The Indian and The Canoe

Originally posted elsewhere on 11/19/08. Posting here for you to read.

Grandpa made things. I am sure growing up during the Great Depression taught him to be frugal, but making things was part of who he was. I think I share some of that with him. I look at things and think, “I wonder what I could make from that.” I face a problem and ponder how I might come up with an ingenious solution fashioned out of what I have on hand—something that is cheap and effective. It is a challenge, a skill, and an art. For me, it is also almost like a game.

Many things Grandpa made in his life sprang from necessity. Early in his married life, he built a cinder block house for his young family. It was a tiny house, and it wasn’t beautiful, but he made it with what nickels and dimes he had. Over fifty years later, the he still had the wheelbarrow he used to mix the mortar for that cinder block house. I know, because I used it. The wheel is a simple metal rim, one of the handles has been replaced, and it has more rust than those many years ago. Grandpa never got a new one, because what he had still worked.

If Grandpa made, and fixed, many things out of necessity, or frugality, it was what he made for amusement that earned him more recognition. A story told to me—with no small amount of marvel—was how once in his youth, my uncle Kevin wanted a motorcycle. As a result, Grandpa scrounged up an old engine to a mini-bike and using that engine as a foundation he built a functional wooden motorcycle. It was the epitome of ingenuity.

Whenever an idle moment came upon Grandpa, he was always making something. It was as if his hands could not remain still. I remember visiting, and seeing Grandpa sitting at the kitchen table, snipping apart soda cans to make miniature airplanes. He made a collection of them, and they hung suspended from the ceiling as if caught in flight. Visiting our house for a birthday party Grandpa found some oddity outside and began whittling a whistle. It worked, too, if you knew how to use it.

Grandpa loved music, and had an ear for it. Without the money to afford lessons, anything he wanted to learn he taught himself. He taught himself how to play the piano, the guitar, and the mandolin. He could fix pianos too. He could tune a piano by ear, and even attempted a piano tuning business. I have some of his business cards. There was an entire box of them sitting in storage, apparently untouched. “Accurate” and “Reasonable” the cards say. Accurate and reasonable he was, but a business man he was not. Unwilling to promote himself—as the languishing box of untouched cards testifies—the business went nowhere.

Of all the many things Grandpa could do, and of all the many skills he had, and the things he made, what stands out the most to me in speaking about who he was and what he could do were the Indian and the canoe. Grandpa always had a fascination with frontier American life, in particular with Native Americans. He would read about them, about how they did things, and how they made things. He made a pair of moccasins out of a deer hide. He fletched arrows. Then he made the Indian.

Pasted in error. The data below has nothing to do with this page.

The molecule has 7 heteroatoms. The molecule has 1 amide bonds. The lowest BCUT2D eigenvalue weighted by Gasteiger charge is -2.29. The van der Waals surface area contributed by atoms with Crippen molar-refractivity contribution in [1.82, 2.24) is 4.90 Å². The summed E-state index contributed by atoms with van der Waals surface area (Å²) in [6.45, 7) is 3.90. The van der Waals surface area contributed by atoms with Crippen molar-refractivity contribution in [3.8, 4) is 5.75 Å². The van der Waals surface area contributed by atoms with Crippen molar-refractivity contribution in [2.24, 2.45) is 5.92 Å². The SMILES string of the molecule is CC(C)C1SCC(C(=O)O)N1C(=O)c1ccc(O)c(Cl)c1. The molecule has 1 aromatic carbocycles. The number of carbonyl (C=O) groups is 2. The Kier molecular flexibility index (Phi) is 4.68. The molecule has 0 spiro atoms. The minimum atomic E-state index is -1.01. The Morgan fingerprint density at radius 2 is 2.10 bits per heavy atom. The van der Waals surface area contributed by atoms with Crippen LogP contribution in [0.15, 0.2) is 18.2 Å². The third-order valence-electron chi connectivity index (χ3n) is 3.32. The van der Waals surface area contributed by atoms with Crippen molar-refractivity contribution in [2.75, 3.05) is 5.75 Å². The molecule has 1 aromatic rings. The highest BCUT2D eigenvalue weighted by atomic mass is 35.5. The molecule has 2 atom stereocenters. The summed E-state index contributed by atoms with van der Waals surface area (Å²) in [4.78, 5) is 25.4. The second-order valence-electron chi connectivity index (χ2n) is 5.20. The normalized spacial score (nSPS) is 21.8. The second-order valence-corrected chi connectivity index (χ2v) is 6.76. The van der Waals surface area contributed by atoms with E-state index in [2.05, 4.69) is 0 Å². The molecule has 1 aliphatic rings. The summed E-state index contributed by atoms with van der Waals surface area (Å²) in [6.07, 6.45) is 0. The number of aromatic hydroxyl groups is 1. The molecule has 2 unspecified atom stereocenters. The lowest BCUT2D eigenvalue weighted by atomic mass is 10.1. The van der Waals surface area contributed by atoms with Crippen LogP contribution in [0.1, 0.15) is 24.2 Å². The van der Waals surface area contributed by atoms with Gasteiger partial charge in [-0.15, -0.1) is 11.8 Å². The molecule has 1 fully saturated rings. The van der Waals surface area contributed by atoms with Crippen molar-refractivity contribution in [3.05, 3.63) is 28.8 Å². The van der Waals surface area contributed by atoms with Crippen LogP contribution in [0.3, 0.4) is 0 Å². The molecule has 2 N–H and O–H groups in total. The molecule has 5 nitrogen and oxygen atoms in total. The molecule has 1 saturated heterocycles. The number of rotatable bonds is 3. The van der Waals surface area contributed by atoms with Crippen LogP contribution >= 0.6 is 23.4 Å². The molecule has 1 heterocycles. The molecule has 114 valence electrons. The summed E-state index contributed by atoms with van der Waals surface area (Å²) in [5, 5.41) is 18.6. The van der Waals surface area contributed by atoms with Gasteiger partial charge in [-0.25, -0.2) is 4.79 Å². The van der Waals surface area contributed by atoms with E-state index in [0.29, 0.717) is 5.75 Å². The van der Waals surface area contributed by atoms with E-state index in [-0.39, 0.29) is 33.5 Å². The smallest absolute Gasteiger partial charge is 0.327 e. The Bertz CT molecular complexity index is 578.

To call it amazing was an understatement. As a first time attempt it was unbelievable. How, exactly, he constructed the life sized realistic figure, I don’t know. He used some type of plaster for the skin, but the effect was almost startlingly life-like. One day I walked into the garage, arriving for a visit, and there the Indian was, standing tall and proud, his face creased with stern lines, his steady eyes staring into the distance. You could stand there and look at him, noticing every care given to the details.

As a first attempt the Indian was certainly not flawless, but with raven black hair, loin cloth, bow, and pouch, he was undeniably a unique and meaningful work of art. To simply walk into the room was to know it was art, made by a real artist. If Grandpa had refined his skill he could have made statues worth significant money and made a name for himself as an artist in his old age. Instead, he made the one Indian, and never made another one again.

Then he made the canoe. If the Indian astounded my child’s mind as a work of art and something beyond the ability of any mere mortal, and certainly a Grandpa (so a child’s mind thinks), the canoe impressed me on a more technical level. You can actually make a canoe, all by yourself? You don’t need some special machinery to make it? And it won’t sink?

It didn’t sink. It seemed nothing was impossible for Grandpa. He painted the canoe bright red and took it out for excursions on the pond. He even let me paddle the canoe.

I don’t know how Grandpa made the canoe. I’m sure he read something about it somewhere. Whether it was just an idea that he built upon and pieced together himself, or careful directions that he discovered somewhere, it was a knowledge collected together in his own mind and destined to die with his mind.

After the canoe, Grandpa never did another major creative project. His days as an artist were waning, and for me the Indian and the canoe would always stand as symbols of what he was, and what he could have been.

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